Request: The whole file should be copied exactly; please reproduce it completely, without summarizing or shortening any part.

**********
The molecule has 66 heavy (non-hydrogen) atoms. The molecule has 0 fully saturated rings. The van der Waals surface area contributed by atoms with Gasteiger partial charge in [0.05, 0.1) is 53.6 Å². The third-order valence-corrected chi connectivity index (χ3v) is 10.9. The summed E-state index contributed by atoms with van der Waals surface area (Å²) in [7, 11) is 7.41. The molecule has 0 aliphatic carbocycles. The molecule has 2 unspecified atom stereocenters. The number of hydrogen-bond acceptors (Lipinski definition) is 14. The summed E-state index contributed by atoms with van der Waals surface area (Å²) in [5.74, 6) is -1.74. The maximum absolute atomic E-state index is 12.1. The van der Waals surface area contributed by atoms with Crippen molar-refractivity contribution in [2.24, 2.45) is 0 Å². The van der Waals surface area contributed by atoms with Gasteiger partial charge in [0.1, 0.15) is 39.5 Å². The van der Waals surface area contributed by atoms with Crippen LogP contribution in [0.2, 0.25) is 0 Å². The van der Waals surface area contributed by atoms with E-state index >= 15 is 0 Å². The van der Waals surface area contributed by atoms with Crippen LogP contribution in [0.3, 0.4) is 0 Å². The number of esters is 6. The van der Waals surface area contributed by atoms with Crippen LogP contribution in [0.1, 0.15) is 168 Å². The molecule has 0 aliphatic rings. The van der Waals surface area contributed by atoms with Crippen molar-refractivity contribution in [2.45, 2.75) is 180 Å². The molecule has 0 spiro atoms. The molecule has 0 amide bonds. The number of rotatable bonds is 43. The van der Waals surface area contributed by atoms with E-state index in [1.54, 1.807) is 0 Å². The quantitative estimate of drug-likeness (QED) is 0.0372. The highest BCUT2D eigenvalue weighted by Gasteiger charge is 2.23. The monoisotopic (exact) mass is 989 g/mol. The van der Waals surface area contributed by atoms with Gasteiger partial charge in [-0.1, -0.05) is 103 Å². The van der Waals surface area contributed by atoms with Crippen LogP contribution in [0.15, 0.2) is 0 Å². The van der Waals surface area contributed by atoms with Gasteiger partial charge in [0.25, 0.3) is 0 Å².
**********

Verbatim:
The molecule has 66 heavy (non-hydrogen) atoms. The molecule has 0 fully saturated rings. The van der Waals surface area contributed by atoms with Gasteiger partial charge in [0.05, 0.1) is 53.6 Å². The third-order valence-corrected chi connectivity index (χ3v) is 10.9. The summed E-state index contributed by atoms with van der Waals surface area (Å²) in [7, 11) is 7.41. The molecule has 0 aliphatic carbocycles. The molecule has 2 unspecified atom stereocenters. The number of hydrogen-bond acceptors (Lipinski definition) is 14. The summed E-state index contributed by atoms with van der Waals surface area (Å²) in [5.74, 6) is -1.74. The maximum absolute atomic E-state index is 12.1. The van der Waals surface area contributed by atoms with Crippen molar-refractivity contribution in [2.24, 2.45) is 0 Å². The van der Waals surface area contributed by atoms with Gasteiger partial charge in [0.1, 0.15) is 39.5 Å². The van der Waals surface area contributed by atoms with Crippen LogP contribution in [0.2, 0.25) is 0 Å². The van der Waals surface area contributed by atoms with E-state index >= 15 is 0 Å². The van der Waals surface area contributed by atoms with Crippen LogP contribution in [0.3, 0.4) is 0 Å². The number of esters is 6. The van der Waals surface area contributed by atoms with Crippen LogP contribution in [0.1, 0.15) is 168 Å². The molecule has 0 aliphatic rings. The van der Waals surface area contributed by atoms with Crippen molar-refractivity contribution in [2.45, 2.75) is 180 Å². The molecule has 0 spiro atoms. The molecule has 0 amide bonds. The number of rotatable bonds is 43. The van der Waals surface area contributed by atoms with E-state index in [1.54, 1.807) is 0 Å². The quantitative estimate of drug-likeness (QED) is 0.0372. The highest BCUT2D eigenvalue weighted by Gasteiger charge is 2.23. The monoisotopic (exact) mass is 989 g/mol. The van der Waals surface area contributed by atoms with Gasteiger partial charge in [-0.1, -0.05) is 103 Å². The van der Waals surface area contributed by atoms with Crippen LogP contribution in [0.15, 0.2) is 0 Å². The van der Waals surface area contributed by atoms with Gasteiger partial charge in [0.25, 0.3) is 0 Å².